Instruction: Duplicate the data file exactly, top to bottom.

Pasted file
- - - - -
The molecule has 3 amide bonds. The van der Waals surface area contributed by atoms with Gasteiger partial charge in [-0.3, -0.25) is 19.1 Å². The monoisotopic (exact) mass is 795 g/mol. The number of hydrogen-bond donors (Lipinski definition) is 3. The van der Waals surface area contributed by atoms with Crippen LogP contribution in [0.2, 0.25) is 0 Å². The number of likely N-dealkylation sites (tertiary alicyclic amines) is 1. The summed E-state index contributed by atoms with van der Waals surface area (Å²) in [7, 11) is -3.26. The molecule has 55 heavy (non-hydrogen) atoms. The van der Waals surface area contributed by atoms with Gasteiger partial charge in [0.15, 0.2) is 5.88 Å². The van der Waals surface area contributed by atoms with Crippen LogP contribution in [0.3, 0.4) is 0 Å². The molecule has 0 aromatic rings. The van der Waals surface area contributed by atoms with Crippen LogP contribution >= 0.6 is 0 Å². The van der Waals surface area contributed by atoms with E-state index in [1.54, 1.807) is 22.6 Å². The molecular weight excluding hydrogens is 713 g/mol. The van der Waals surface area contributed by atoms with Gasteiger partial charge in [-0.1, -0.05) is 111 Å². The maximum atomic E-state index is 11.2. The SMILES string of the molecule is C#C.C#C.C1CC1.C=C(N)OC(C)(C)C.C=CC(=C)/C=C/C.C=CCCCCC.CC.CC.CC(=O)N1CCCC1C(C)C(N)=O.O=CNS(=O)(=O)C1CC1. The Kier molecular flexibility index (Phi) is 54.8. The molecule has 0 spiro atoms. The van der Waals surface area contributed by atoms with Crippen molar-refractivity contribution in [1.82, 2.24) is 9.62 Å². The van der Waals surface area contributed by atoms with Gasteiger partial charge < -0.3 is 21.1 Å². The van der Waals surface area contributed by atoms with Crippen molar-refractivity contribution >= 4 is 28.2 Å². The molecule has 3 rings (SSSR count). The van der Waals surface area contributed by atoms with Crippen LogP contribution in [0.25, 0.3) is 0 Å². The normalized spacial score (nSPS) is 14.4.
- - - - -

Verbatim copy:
The molecule has 3 amide bonds. The van der Waals surface area contributed by atoms with Gasteiger partial charge in [-0.3, -0.25) is 19.1 Å². The monoisotopic (exact) mass is 795 g/mol. The number of hydrogen-bond donors (Lipinski definition) is 3. The van der Waals surface area contributed by atoms with Crippen LogP contribution in [0.2, 0.25) is 0 Å². The number of likely N-dealkylation sites (tertiary alicyclic amines) is 1. The summed E-state index contributed by atoms with van der Waals surface area (Å²) in [7, 11) is -3.26. The molecule has 55 heavy (non-hydrogen) atoms. The van der Waals surface area contributed by atoms with Gasteiger partial charge in [0.15, 0.2) is 5.88 Å². The van der Waals surface area contributed by atoms with Crippen LogP contribution in [0.3, 0.4) is 0 Å². The molecule has 0 aromatic rings. The van der Waals surface area contributed by atoms with Crippen LogP contribution >= 0.6 is 0 Å². The van der Waals surface area contributed by atoms with E-state index in [1.54, 1.807) is 22.6 Å². The molecular weight excluding hydrogens is 713 g/mol. The van der Waals surface area contributed by atoms with Gasteiger partial charge in [-0.1, -0.05) is 111 Å². The maximum atomic E-state index is 11.2. The SMILES string of the molecule is C#C.C#C.C1CC1.C=C(N)OC(C)(C)C.C=CC(=C)/C=C/C.C=CCCCCC.CC.CC.CC(=O)N1CCCC1C(C)C(N)=O.O=CNS(=O)(=O)C1CC1. The Kier molecular flexibility index (Phi) is 54.8. The molecule has 0 spiro atoms. The van der Waals surface area contributed by atoms with Crippen molar-refractivity contribution in [1.82, 2.24) is 9.62 Å². The van der Waals surface area contributed by atoms with Gasteiger partial charge < -0.3 is 21.1 Å². The van der Waals surface area contributed by atoms with Crippen molar-refractivity contribution >= 4 is 28.2 Å². The molecule has 3 rings (SSSR count). The van der Waals surface area contributed by atoms with Crippen LogP contribution in [0.25, 0.3) is 0 Å². The normalized spacial score (nSPS) is 14.4.